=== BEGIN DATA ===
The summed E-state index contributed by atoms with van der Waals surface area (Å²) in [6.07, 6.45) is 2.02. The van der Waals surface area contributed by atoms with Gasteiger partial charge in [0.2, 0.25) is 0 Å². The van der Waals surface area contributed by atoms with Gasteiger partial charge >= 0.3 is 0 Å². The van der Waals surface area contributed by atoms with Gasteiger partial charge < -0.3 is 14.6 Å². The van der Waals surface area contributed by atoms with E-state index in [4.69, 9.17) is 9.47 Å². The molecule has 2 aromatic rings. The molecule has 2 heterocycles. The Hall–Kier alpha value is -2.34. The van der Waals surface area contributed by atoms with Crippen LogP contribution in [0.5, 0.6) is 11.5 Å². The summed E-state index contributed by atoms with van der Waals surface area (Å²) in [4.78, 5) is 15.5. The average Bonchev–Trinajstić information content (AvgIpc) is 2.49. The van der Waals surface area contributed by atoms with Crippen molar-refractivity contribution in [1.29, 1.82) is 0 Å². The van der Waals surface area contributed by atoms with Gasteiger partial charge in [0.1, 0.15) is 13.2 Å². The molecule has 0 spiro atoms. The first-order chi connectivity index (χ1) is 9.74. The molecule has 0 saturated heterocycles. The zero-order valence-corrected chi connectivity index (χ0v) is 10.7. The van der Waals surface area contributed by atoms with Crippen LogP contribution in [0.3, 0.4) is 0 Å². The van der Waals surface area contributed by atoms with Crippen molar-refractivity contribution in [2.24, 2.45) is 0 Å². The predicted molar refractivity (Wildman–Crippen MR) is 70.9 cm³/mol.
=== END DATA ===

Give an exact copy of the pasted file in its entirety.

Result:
The summed E-state index contributed by atoms with van der Waals surface area (Å²) in [6.07, 6.45) is 2.02. The van der Waals surface area contributed by atoms with Gasteiger partial charge in [0.2, 0.25) is 0 Å². The van der Waals surface area contributed by atoms with Gasteiger partial charge >= 0.3 is 0 Å². The van der Waals surface area contributed by atoms with Gasteiger partial charge < -0.3 is 14.6 Å². The van der Waals surface area contributed by atoms with E-state index in [4.69, 9.17) is 9.47 Å². The molecule has 2 aromatic rings. The molecule has 2 heterocycles. The Hall–Kier alpha value is -2.34. The van der Waals surface area contributed by atoms with Crippen LogP contribution in [0.5, 0.6) is 11.5 Å². The summed E-state index contributed by atoms with van der Waals surface area (Å²) in [4.78, 5) is 15.5. The average Bonchev–Trinajstić information content (AvgIpc) is 2.49. The van der Waals surface area contributed by atoms with Crippen molar-refractivity contribution in [1.29, 1.82) is 0 Å². The van der Waals surface area contributed by atoms with Gasteiger partial charge in [0.1, 0.15) is 13.2 Å². The molecule has 0 spiro atoms. The first-order chi connectivity index (χ1) is 9.74. The molecule has 0 saturated heterocycles. The zero-order valence-corrected chi connectivity index (χ0v) is 10.7. The van der Waals surface area contributed by atoms with Crippen LogP contribution in [0.3, 0.4) is 0 Å². The van der Waals surface area contributed by atoms with Crippen molar-refractivity contribution in [2.24, 2.45) is 0 Å². The predicted molar refractivity (Wildman–Crippen MR) is 70.9 cm³/mol.